....... delivery per day. By now that is enough.
Ny brother had a postal savings account. Our local post office had marble floors and lots of brass fixtures.
There is only one "downtown" post office here. It has been in the 1020s "arcade" from the beginning. But it was put on the chopping block though it did a high traffic business. It was taken off the list after a vigorous protect.
I grew to dread those little yellow cards that said the postman had missed me, and that I could pick it up at the post office after a stated hour. No, automatically putting it on the truck to try again the next day is not part of the service.
Paying for "return receipt requested" is a waste of money. I have never received that return receipt to be sure it was received, and who signed for it.
I think those "forever", or whatever they are called. and those priority mail boxes are a good idea.
I think having postal services in businesses like grocers would work for buying stamps, mailing packages, money orders, etc. In fact Kroger, a supermarket, had an official USPS desk in the local store until 2 years ago. I did not offer boxes, which would also be impossible for others.
Now I depend on USPS for delivery for a lot of what I buy on line greeting cards, and some holiday gifts. I also pt up the red flag when I have mail to send.
There has been something reassuring to walk to the mailbox and find it not empty. Even if there was only junk mail I knew the truck had stopped by.
""Neither rain, sleet or snow" did not stop our mail service. It came down to moey.
I could do with trice weekly delivery. But not with a huge stamp increase.
In an effort to save the US Postal Service, there are some creative suggestions going around. I found this one interesting...
The business of mail delivery is in natural decline, thanks largely to E-mail and the Internet. The Postal Service expects its volume of business to fall 15 percent by 2020, with its main revenue generator, first-class mail, falling faster. There are nearly 37,000 post offices in the United States, almost three times the number of McDonald's restaurants. The typical post office serves just 600 customers per week, far less than what it takes for a retail establishment to stay in business. On its current course, the Postal Service will lose $238 billion over the next 10 years, which is twice what the government has spent so far to bail out Fannie Mae and Freddie Mac.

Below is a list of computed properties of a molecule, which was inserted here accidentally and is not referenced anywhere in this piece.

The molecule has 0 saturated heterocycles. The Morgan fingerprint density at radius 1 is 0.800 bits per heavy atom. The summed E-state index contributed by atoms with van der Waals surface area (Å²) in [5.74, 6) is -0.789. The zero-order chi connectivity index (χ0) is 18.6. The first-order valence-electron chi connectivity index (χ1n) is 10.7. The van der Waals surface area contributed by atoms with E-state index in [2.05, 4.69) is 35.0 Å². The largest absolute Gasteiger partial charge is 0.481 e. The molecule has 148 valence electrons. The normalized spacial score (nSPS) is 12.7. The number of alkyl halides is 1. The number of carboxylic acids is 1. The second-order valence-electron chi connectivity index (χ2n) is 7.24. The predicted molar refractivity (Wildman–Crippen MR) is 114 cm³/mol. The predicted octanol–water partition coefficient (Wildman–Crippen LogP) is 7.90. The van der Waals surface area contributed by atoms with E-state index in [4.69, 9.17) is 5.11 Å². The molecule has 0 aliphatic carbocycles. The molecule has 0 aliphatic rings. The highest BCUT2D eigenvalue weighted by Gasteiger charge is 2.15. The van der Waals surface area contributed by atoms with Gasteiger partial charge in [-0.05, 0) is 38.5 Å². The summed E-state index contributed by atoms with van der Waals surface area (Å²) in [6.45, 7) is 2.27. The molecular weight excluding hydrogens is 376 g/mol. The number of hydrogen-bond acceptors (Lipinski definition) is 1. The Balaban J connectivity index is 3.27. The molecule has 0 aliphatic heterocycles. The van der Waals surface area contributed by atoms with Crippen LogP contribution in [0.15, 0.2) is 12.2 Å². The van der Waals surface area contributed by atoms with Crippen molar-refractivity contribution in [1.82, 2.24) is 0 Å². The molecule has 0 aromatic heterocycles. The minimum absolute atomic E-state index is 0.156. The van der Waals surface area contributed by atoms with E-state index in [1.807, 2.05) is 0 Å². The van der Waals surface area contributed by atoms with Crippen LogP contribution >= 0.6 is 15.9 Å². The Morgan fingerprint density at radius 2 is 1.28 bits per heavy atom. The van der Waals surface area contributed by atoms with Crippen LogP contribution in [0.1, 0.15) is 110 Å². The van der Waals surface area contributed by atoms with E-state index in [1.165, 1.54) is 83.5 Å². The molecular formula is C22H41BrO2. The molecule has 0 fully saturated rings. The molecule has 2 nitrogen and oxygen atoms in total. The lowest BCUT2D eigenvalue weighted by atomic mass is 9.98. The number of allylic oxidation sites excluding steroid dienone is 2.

The postmaster general, John Potter, has a plan. He wants to eliminate Saturday delivery, raise stamp prices, close hundreds of low-volume post offices, and open up smaller outlets in places where people naturally congregate, like grocery stores and shopping malls. He'd also like to offer nonpostal services at the post office and sell postal products in other retail outlets, to bring in more revenue. Those are all reasonable ideas. But they're incremental at a time of revolutionary change. And as a starting point for negotiations with Congress, they're likely to be dialed back to a point of insignificance.
So here's a more radical idea: Cut mail delivery to three times per week, instead of six days now or the five-day schedule that Potter proposes...
Now, for one point... post offices used to be located in the old country stores that supplied our small towns years ago. I see nothing wrong with the idea of moving back to that concept, albeit a general store might now be a strip mall. The old post office building from the 1920's and the replacement from the 1960's in my city have both been replaced by smaller buildings scattered around the city, that feed there mail to the regional sorting center located outside of town.
Getting mail every other day would not bother me since I use a p o box for important mail, and only check my mail once a week anyway.
What do you all think about this cut back in services? Any other ideas that you think would work?